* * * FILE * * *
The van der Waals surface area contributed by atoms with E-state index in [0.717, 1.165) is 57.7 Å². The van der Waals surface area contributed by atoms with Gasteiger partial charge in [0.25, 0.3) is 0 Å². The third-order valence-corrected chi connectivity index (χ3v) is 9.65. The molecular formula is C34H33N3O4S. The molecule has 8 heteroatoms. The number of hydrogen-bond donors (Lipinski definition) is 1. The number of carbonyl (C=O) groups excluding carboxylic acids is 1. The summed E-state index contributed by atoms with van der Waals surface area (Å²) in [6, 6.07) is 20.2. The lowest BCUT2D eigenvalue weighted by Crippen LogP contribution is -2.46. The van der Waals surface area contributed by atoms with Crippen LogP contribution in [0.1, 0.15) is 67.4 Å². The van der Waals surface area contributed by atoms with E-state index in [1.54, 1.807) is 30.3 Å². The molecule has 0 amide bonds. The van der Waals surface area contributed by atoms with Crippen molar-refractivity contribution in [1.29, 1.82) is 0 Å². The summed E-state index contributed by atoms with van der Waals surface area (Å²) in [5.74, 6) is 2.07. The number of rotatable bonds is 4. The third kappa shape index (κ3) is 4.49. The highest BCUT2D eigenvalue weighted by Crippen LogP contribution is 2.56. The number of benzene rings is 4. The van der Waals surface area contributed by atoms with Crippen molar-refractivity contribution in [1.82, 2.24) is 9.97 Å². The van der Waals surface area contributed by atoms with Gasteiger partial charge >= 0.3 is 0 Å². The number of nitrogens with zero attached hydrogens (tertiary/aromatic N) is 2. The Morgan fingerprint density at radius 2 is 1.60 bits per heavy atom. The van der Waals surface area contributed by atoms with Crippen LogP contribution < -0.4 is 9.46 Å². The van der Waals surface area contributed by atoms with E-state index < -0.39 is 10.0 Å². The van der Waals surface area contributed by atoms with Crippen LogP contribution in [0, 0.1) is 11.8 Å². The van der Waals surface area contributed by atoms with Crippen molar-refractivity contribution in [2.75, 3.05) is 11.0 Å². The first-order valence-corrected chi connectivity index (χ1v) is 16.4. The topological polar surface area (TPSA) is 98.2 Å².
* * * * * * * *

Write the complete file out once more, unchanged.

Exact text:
The van der Waals surface area contributed by atoms with E-state index in [0.717, 1.165) is 57.7 Å². The van der Waals surface area contributed by atoms with Gasteiger partial charge in [0.25, 0.3) is 0 Å². The third-order valence-corrected chi connectivity index (χ3v) is 9.65. The molecular formula is C34H33N3O4S. The molecule has 8 heteroatoms. The number of hydrogen-bond donors (Lipinski definition) is 1. The number of carbonyl (C=O) groups excluding carboxylic acids is 1. The summed E-state index contributed by atoms with van der Waals surface area (Å²) in [6, 6.07) is 20.2. The lowest BCUT2D eigenvalue weighted by Crippen LogP contribution is -2.46. The van der Waals surface area contributed by atoms with Crippen LogP contribution in [0.1, 0.15) is 67.4 Å². The van der Waals surface area contributed by atoms with E-state index in [1.54, 1.807) is 30.3 Å². The molecule has 0 amide bonds. The van der Waals surface area contributed by atoms with Crippen molar-refractivity contribution in [1.29, 1.82) is 0 Å². The summed E-state index contributed by atoms with van der Waals surface area (Å²) in [5.74, 6) is 2.07. The number of rotatable bonds is 4. The third kappa shape index (κ3) is 4.49. The highest BCUT2D eigenvalue weighted by Crippen LogP contribution is 2.56. The number of benzene rings is 4. The van der Waals surface area contributed by atoms with Crippen molar-refractivity contribution in [1.82, 2.24) is 9.97 Å². The van der Waals surface area contributed by atoms with Gasteiger partial charge >= 0.3 is 0 Å². The number of nitrogens with zero attached hydrogens (tertiary/aromatic N) is 2. The Morgan fingerprint density at radius 2 is 1.60 bits per heavy atom. The van der Waals surface area contributed by atoms with Crippen LogP contribution < -0.4 is 9.46 Å². The van der Waals surface area contributed by atoms with E-state index < -0.39 is 10.0 Å². The van der Waals surface area contributed by atoms with Crippen LogP contribution in [0, 0.1) is 11.8 Å². The van der Waals surface area contributed by atoms with Crippen molar-refractivity contribution in [2.75, 3.05) is 11.0 Å². The first-order valence-corrected chi connectivity index (χ1v) is 16.4. The topological polar surface area (TPSA) is 98.2 Å².